Eliminate Nay-sayers From Your Child’s Team

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I have no patience with nay-sayers. During my adventures in Special Education Advocacy, I hear special education advocates, attorneys and other parents say things like “well that is the decision the school has made, so you are just going to have to make the best of it.” Or, “Yes, all parents have to pay for their child in the interim, that’s just the way it is.” Or “There are no exceptions to this rule.” Or “You can’t take your child out of school two hours early regularly, he will be truant.” Or “Our school doesn’t have a program for people like your daughter to swim every day – the swim team uses the pool every afternoon and there is no room for her.”

These are actual statements I have heard people, with supposed authority, like advocates, attorneys, say to parents as valid reasons for denial of services or assistance. The knee-jerk certainty that makes these nay-sayers declare that because something that hasn’t been done in the past can never can be done. Just because some authorities cite something is “the rules” or “policy” doesn’t make it so.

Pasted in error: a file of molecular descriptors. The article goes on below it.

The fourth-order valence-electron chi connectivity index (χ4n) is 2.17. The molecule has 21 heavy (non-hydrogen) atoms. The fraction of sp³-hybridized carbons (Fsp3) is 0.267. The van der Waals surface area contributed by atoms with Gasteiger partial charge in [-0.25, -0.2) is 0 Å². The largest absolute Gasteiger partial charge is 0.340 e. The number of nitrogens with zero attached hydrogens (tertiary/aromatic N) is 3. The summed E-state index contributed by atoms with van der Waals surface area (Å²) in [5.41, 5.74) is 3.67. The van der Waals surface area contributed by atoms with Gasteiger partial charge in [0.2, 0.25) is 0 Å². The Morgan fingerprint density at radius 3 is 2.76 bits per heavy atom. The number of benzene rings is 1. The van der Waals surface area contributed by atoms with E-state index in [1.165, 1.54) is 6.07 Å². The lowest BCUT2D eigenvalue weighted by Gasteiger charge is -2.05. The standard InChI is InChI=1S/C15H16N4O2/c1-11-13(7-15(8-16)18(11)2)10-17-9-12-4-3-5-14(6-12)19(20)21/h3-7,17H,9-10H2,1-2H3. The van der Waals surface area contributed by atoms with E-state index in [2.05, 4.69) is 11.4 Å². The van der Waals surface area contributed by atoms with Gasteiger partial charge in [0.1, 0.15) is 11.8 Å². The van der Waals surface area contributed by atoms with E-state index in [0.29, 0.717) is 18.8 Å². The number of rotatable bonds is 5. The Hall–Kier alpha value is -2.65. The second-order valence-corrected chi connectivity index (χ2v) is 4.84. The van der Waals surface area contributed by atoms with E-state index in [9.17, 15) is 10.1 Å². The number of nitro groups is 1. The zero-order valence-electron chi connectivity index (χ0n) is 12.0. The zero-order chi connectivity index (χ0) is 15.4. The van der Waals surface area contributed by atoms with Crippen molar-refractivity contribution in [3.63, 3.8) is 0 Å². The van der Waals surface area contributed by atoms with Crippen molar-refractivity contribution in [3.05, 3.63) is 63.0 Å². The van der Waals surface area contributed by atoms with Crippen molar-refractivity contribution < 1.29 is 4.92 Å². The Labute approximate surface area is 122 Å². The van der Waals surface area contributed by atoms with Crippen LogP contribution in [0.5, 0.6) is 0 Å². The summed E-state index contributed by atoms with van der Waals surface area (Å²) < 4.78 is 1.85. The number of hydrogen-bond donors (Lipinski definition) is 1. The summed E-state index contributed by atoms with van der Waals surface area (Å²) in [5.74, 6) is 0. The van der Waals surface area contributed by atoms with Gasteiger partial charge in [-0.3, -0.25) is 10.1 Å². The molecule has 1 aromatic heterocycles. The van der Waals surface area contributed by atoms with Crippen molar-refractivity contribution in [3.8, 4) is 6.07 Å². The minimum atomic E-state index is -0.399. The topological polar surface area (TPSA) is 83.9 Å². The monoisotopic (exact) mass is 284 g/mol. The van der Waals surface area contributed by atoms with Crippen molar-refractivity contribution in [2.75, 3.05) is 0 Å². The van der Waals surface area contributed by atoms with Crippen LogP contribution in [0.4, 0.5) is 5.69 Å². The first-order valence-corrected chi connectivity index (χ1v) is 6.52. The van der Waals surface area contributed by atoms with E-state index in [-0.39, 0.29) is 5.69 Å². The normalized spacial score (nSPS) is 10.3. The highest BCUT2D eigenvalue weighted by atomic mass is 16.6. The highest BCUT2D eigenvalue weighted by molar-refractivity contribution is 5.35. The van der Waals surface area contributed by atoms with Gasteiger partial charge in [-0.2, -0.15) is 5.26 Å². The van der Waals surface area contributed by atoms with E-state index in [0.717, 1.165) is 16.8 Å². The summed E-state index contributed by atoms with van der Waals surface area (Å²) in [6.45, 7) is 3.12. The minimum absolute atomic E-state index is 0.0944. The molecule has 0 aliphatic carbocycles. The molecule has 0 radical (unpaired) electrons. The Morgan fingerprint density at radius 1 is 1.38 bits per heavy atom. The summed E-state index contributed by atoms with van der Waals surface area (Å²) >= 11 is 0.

With a little digging and investigation, some “rules accepted as “the way it is” are invalid.  Often with some critical thinking and questioning things that seem unreasonable, I have found that proclamations that things are “Just that way” is bullsh*t.

Whenever I hear people dismissing possibilities as “the way things are” without questioning the possibility of something different, I dismiss the person from the team. We special education parents have enough roadblocks, we don’t need to hear them from someone who is on our team.

I question everything! Why can’t it be done for this child? Where is it carved in stone, or stated specifically in any regulations, that certain things, out-of-the-box things, that may benefit a child or family of a special needs child, can’t be done.

I choose advocates and persons with fiduciary responsibilities for special needs kids to have a “can do” and “let’s find a way to” approach. More often than not, people who question and pursue alternatives to the “way it has always been done” accomplish parent’s goals, and get the job done.

That is definitely the tactic I take. I am not saying that I make promises I can’t keep, but I will say, “let’s see if this really is the end of the road – or if we can open new doors that have been artificially closed.

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